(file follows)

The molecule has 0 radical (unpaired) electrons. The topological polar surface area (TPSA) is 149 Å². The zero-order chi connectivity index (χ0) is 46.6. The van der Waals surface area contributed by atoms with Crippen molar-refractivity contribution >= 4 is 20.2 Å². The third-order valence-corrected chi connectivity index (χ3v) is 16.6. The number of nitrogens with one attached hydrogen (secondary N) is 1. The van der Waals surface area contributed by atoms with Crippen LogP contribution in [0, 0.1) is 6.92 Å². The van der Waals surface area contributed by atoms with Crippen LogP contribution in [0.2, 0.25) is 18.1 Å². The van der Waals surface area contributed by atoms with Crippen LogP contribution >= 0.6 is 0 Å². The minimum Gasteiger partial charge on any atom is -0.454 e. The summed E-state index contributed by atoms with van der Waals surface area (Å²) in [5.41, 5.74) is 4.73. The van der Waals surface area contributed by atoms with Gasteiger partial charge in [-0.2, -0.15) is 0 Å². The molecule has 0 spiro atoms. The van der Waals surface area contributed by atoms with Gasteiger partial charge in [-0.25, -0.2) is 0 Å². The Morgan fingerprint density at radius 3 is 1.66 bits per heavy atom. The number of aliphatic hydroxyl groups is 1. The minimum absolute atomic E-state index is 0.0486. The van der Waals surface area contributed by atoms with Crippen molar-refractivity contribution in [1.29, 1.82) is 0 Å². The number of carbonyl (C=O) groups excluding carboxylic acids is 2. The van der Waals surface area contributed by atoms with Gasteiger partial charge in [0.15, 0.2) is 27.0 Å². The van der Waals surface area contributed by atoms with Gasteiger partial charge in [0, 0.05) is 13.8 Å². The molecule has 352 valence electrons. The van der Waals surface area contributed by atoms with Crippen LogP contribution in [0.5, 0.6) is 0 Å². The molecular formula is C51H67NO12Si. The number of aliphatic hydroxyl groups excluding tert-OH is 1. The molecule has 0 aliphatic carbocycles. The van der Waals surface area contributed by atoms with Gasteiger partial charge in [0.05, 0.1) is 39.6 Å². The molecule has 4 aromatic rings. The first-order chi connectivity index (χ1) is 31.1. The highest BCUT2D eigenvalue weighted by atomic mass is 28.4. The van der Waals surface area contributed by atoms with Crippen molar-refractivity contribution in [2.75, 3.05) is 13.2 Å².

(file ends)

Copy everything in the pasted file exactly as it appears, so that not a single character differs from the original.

The molecule has 0 radical (unpaired) electrons. The topological polar surface area (TPSA) is 149 Å². The zero-order chi connectivity index (χ0) is 46.6. The van der Waals surface area contributed by atoms with Crippen molar-refractivity contribution >= 4 is 20.2 Å². The third-order valence-corrected chi connectivity index (χ3v) is 16.6. The number of nitrogens with one attached hydrogen (secondary N) is 1. The van der Waals surface area contributed by atoms with Crippen LogP contribution in [0, 0.1) is 6.92 Å². The van der Waals surface area contributed by atoms with Crippen LogP contribution in [0.2, 0.25) is 18.1 Å². The van der Waals surface area contributed by atoms with Crippen LogP contribution >= 0.6 is 0 Å². The minimum Gasteiger partial charge on any atom is -0.454 e. The summed E-state index contributed by atoms with van der Waals surface area (Å²) in [5.41, 5.74) is 4.73. The van der Waals surface area contributed by atoms with Gasteiger partial charge in [-0.2, -0.15) is 0 Å². The molecule has 0 spiro atoms. The van der Waals surface area contributed by atoms with Gasteiger partial charge in [-0.25, -0.2) is 0 Å². The Morgan fingerprint density at radius 3 is 1.66 bits per heavy atom. The number of aliphatic hydroxyl groups is 1. The minimum absolute atomic E-state index is 0.0486. The van der Waals surface area contributed by atoms with Crippen molar-refractivity contribution in [1.29, 1.82) is 0 Å². The number of carbonyl (C=O) groups excluding carboxylic acids is 2. The van der Waals surface area contributed by atoms with Gasteiger partial charge in [0.15, 0.2) is 27.0 Å². The van der Waals surface area contributed by atoms with Gasteiger partial charge in [0, 0.05) is 13.8 Å². The molecule has 352 valence electrons. The van der Waals surface area contributed by atoms with Crippen LogP contribution in [0.5, 0.6) is 0 Å². The molecular formula is C51H67NO12Si. The number of aliphatic hydroxyl groups excluding tert-OH is 1. The molecule has 0 aliphatic carbocycles. The van der Waals surface area contributed by atoms with Gasteiger partial charge in [0.05, 0.1) is 39.6 Å². The molecule has 4 aromatic rings. The first-order chi connectivity index (χ1) is 31.1. The highest BCUT2D eigenvalue weighted by atomic mass is 28.4. The van der Waals surface area contributed by atoms with Crippen molar-refractivity contribution in [2.75, 3.05) is 13.2 Å².